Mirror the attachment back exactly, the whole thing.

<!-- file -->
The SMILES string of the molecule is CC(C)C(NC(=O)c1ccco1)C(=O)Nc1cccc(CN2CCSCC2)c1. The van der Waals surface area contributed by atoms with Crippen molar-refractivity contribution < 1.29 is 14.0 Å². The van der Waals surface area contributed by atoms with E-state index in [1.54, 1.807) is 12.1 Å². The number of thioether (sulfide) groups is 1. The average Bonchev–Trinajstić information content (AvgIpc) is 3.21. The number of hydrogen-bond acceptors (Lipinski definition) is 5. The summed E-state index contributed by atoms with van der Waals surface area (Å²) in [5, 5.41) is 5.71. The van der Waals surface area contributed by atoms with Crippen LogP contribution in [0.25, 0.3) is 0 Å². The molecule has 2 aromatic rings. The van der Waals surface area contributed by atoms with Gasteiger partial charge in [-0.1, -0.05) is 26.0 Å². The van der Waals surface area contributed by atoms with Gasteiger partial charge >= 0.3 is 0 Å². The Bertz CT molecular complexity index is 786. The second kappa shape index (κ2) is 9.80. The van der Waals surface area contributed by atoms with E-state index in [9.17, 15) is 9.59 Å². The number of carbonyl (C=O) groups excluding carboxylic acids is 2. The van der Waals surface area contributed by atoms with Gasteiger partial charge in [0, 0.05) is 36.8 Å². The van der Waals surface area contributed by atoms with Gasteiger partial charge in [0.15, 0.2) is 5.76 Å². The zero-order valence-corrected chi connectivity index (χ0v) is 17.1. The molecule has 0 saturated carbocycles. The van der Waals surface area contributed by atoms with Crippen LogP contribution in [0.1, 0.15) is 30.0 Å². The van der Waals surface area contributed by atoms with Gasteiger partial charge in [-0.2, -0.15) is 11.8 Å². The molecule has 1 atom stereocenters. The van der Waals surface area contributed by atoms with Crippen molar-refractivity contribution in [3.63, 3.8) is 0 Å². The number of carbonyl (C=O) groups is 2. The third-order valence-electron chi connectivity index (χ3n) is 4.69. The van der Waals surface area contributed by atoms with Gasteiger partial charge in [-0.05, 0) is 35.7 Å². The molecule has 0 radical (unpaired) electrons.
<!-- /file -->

The SMILES string of the molecule is CC(C)C(NC(=O)c1ccco1)C(=O)Nc1cccc(CN2CCSCC2)c1. The van der Waals surface area contributed by atoms with Crippen molar-refractivity contribution < 1.29 is 14.0 Å². The van der Waals surface area contributed by atoms with E-state index in [1.54, 1.807) is 12.1 Å². The number of thioether (sulfide) groups is 1. The average Bonchev–Trinajstić information content (AvgIpc) is 3.21. The number of hydrogen-bond acceptors (Lipinski definition) is 5. The summed E-state index contributed by atoms with van der Waals surface area (Å²) in [5, 5.41) is 5.71. The van der Waals surface area contributed by atoms with Crippen LogP contribution in [0.25, 0.3) is 0 Å². The molecule has 2 aromatic rings. The van der Waals surface area contributed by atoms with Gasteiger partial charge in [-0.1, -0.05) is 26.0 Å². The van der Waals surface area contributed by atoms with Gasteiger partial charge >= 0.3 is 0 Å². The Bertz CT molecular complexity index is 786. The second kappa shape index (κ2) is 9.80. The van der Waals surface area contributed by atoms with E-state index in [9.17, 15) is 9.59 Å². The number of carbonyl (C=O) groups excluding carboxylic acids is 2. The van der Waals surface area contributed by atoms with Gasteiger partial charge in [0, 0.05) is 36.8 Å². The van der Waals surface area contributed by atoms with Gasteiger partial charge in [0.15, 0.2) is 5.76 Å². The zero-order valence-corrected chi connectivity index (χ0v) is 17.1. The molecule has 0 saturated carbocycles. The van der Waals surface area contributed by atoms with Crippen LogP contribution in [0.1, 0.15) is 30.0 Å². The van der Waals surface area contributed by atoms with Gasteiger partial charge in [-0.2, -0.15) is 11.8 Å². The molecule has 1 atom stereocenters. The van der Waals surface area contributed by atoms with Crippen molar-refractivity contribution in [3.63, 3.8) is 0 Å². The number of carbonyl (C=O) groups is 2. The third-order valence-electron chi connectivity index (χ3n) is 4.69. The van der Waals surface area contributed by atoms with Gasteiger partial charge in [-0.05, 0) is 35.7 Å². The molecule has 0 radical (unpaired) electrons.